log in to manage your profile and account
- Create your account
- Receive up-to-date newsletters
- Set up text alerts
Published: Friday, August 11, 2017 @ 7:50 PM
— UPDATE Aug. 11 at 7:38 PM : A judge has thrown out radio DJ David Mueller’s case against Swift, saying he can’t prove the singer got him fired, The Associated Press reported.
ORIGINAL STORY Aug. 7 at 11:44 AM:
A few moments at a backstage photo session four years ago are about to be relived, as jury selection got underway Monday in Denver in a pair of lawsuits brought by pop star Taylor Swift and a former disc jockey she accused of groping her.
Radio host David Mueller sued the singer-songwriter, contending he was falsely accused and that Swift should have called police instead of his bosses, who fired him soon after the encounter in June of 2013. He’s seeking up to $3 million in damages.
Swift counter-sued, claiming Mueller sexually assaulted her, setting up the civil trial where she is expected to testify amid tightened courthouse security.
Opening statements are set to begin Tuesday in the case that could last up to two weeks. It is unlikely either side will settle, according to court documents.
Swift is seeking a verdict that awards her $1, while holding Mueller responsible and “serving as an example to other women who may resist publicly reliving similar outrageous and humiliating acts,” her lawsuit says.
Mueller is also expected to testify, along with Mueller’s former boss and members of Swift’s entourage.
Mueller, then 51, was a morning host at a country music station when he was assigned to attend Swift’s concert at the Pepsi Center in Denver. Mueller was backstage with his girlfriend when they met with Swift, then 23, in a curtained enclosure. They posed for a photo and left.
Later, Swift’s bodyguard confronted Mueller with the allegation that he had reached under the singer’s dress and grabbed her buttocks.
Mueller denied the allegation and asked that they call the police. He and his girlfriend were escorted out of the arena, and a member of Swift’s team called his boss.
Swift never went to the police. She tried to keep the situation “discreet and quiet and confidential” and was upset by Mueller’s claim that “for some reason she might have some incentive to actually fabricate this story,” her attorney, Douglas Baldridge, has argued in court.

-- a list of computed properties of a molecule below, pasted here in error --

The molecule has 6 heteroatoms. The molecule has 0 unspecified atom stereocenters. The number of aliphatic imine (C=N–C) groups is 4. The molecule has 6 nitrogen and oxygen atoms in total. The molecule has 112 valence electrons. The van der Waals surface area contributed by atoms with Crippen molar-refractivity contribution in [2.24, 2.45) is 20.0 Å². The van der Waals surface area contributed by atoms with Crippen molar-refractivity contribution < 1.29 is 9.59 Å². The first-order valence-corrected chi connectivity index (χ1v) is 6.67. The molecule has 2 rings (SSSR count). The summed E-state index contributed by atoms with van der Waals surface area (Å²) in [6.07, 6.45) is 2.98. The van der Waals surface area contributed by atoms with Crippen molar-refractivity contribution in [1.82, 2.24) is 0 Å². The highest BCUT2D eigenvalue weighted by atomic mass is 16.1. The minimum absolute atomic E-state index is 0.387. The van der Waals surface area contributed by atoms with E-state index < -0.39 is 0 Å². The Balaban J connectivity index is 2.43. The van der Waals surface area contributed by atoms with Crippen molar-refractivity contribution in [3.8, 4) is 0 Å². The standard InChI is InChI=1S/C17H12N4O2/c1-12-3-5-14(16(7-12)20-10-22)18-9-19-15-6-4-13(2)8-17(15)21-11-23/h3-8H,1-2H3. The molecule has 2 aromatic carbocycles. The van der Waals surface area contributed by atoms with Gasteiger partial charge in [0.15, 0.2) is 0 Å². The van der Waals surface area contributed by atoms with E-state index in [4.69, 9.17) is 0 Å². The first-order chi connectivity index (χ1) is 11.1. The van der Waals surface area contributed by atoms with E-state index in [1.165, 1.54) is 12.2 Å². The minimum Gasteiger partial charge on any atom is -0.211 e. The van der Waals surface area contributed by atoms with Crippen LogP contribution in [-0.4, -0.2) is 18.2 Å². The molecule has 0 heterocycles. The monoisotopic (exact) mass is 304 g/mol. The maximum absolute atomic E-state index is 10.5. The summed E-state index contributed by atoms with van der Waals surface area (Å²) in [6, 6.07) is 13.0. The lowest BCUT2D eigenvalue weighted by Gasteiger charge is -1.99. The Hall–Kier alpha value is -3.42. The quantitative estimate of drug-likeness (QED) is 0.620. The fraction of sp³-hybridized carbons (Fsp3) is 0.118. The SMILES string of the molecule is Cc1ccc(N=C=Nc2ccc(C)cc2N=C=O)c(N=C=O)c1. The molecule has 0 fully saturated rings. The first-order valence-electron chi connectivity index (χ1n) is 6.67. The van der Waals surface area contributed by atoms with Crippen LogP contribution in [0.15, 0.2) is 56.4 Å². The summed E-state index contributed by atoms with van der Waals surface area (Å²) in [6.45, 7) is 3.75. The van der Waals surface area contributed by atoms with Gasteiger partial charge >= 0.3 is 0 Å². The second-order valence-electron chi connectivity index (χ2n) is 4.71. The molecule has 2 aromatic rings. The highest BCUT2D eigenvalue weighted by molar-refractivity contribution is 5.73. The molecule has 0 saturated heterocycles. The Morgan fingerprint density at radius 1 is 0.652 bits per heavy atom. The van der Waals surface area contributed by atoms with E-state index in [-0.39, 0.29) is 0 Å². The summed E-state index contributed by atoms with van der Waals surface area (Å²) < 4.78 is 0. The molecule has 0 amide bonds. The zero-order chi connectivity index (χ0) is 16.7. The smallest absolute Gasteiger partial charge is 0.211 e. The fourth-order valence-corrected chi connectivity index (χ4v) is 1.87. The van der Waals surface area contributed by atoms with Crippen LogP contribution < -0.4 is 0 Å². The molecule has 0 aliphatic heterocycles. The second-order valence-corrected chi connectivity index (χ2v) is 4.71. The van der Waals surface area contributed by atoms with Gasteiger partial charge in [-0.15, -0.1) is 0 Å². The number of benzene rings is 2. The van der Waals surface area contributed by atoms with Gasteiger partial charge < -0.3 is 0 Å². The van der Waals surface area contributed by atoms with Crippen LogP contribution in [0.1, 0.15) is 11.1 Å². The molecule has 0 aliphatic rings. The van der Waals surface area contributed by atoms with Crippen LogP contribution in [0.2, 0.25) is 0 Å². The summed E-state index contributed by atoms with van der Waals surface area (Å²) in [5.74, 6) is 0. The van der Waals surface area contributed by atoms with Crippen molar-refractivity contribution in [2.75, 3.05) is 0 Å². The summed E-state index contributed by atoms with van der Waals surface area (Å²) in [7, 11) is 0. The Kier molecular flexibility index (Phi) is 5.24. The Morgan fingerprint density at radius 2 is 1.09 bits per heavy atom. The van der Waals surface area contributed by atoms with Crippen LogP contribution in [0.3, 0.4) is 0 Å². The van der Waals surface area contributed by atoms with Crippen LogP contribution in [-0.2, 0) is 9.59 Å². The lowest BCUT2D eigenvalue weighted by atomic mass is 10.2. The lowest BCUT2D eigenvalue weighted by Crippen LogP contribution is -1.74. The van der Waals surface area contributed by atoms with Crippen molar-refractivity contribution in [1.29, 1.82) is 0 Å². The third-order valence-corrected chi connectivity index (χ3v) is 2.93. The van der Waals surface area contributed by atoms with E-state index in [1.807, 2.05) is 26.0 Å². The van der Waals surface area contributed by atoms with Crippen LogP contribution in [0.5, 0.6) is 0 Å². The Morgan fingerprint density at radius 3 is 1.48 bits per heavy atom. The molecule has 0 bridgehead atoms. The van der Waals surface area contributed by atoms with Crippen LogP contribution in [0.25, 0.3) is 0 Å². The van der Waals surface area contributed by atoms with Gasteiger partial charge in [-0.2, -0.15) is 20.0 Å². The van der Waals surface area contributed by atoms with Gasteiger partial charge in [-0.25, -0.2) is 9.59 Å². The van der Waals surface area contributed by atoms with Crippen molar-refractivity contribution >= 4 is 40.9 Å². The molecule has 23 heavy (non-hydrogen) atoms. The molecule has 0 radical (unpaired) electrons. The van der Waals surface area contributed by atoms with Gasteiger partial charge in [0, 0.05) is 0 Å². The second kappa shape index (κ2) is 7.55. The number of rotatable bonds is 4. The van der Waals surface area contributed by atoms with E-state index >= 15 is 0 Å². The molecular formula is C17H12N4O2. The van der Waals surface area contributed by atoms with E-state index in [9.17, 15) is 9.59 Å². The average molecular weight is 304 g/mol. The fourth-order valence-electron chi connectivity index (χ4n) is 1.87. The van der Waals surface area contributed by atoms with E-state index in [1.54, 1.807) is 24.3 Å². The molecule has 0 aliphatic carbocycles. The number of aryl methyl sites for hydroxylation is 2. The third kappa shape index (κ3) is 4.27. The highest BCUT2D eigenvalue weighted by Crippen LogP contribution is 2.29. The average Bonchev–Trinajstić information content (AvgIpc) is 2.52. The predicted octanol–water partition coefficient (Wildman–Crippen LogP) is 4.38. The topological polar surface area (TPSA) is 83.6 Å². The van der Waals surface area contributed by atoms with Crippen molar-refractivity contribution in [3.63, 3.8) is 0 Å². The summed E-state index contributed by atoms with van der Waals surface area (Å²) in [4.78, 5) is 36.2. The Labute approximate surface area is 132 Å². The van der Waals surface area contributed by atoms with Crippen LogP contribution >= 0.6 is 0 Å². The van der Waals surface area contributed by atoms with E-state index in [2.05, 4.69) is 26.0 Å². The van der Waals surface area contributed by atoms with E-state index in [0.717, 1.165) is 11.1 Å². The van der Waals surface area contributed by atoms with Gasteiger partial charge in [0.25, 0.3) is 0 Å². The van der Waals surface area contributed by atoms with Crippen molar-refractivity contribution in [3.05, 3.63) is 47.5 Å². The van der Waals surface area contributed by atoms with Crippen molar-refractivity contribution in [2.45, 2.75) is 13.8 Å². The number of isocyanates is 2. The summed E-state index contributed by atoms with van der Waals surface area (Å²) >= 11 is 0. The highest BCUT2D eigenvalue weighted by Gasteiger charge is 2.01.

Mueller’s attorney, Gabriel McFarland, argued that Mueller may have been misidentified after someone else touched Swift.
Swift’s mother and a member of her team are also defendants in Mueller’s lawsuit.
Published: Tuesday, April 24, 2018 @ 11:12 PM
ATLANTA — An Atlanta rapper, accused of running a cross-country drug operation, was denied bond Tuesday, according to WSB-TV.
Terrell Davis, known by his stage name “Ralo,” faces a federal charge of possession with intent to distribute. Authorities allege Davis sold drugs from several apartment units he rents in Atlanta dubbed “Ralo’s Hood,” WSB reported. Davis and eight of his associates, believed to be part of his purported gang Famerica, are named in an 11-page criminal complaint.
The complaint states Davis and his acquaintances traveled to California twice to retrieve 964 pounds of marijuana — worth nearly $2 million — with the intention of selling it in Atlanta. Davis was arrested April 15 at DeKalb-Peachtree Airport after he initially refused to leave the aircraft, authorities said.
Following Davis’ arrest, federal authorities raided three separate locations in southwest Atlanta allegedly connected to the case.
According to the affidavit, Davis and roughly 10 people boarded a Dec. 18 chartered jet from the Fulton County Airport to Sacramento, Calif. Four days later, the group returned to the Fulton airport, where federal and local surveillance teams saw Davis and the other passengers transfer 37 packages wrapped in white holiday paper from the jet to an Econoline van, which was registered to Davis’ southwest Atlanta address.
An employee with the charter company offered to help unload, but the passengers declined, the affidavit said.
Shortly after the van was loaded, the Georgia State Patrol arrested three men wearing “RaloFamgoon” attire inside the vehicle, which was spotted driving in the dark without lights on, according to the complaint. Authorities said they found 520 pounds of marijuana worth $1 million in the van.
A day after those arrests, Davis posted a picture of himself by a swimming pool with the caption: “I’ve lost more than a man have gained in a lifetime ... have you ever lost a million dollars at one time???” A week after the post, authorities said they received a passenger list from the flight and connected Davis to the men.
Four months after the shipment, federal officials were notified Davis and eight others traveled to Northern California again. This time they allegedly transported 17 packages containing marijuana weighing 444 pounds back to DeKalb-Peachtree Airport, according to the affidavit.
The packages, worth $880,000, were loaded onto a Chrysler 300. Not long after the car left the airport, the GSP stopped it and federal authorities took eight people into custody.
Davis, who remained on the plane, initially refused to comply with authorities’ commands. He later exited the aircraft, which allegedly smelled of marijuana, when police dogs were brought in to assist.
One of Davis’ supporters, Kalya Freeman, told WSB that despite the allegations, Davis often gave back to the community: “He’s a good person. He supports what we do. He supports everybody.”
The Rapper RALO was busted with approximately 440 pounds of marijuana, which has been valued at over $840,000, while flying privately into Dekalb-Peachtree airport in Atlanta pic.twitter.com/Pq2xfrvUCi— Atlanta (@Atlantafollowme) April 21, 2018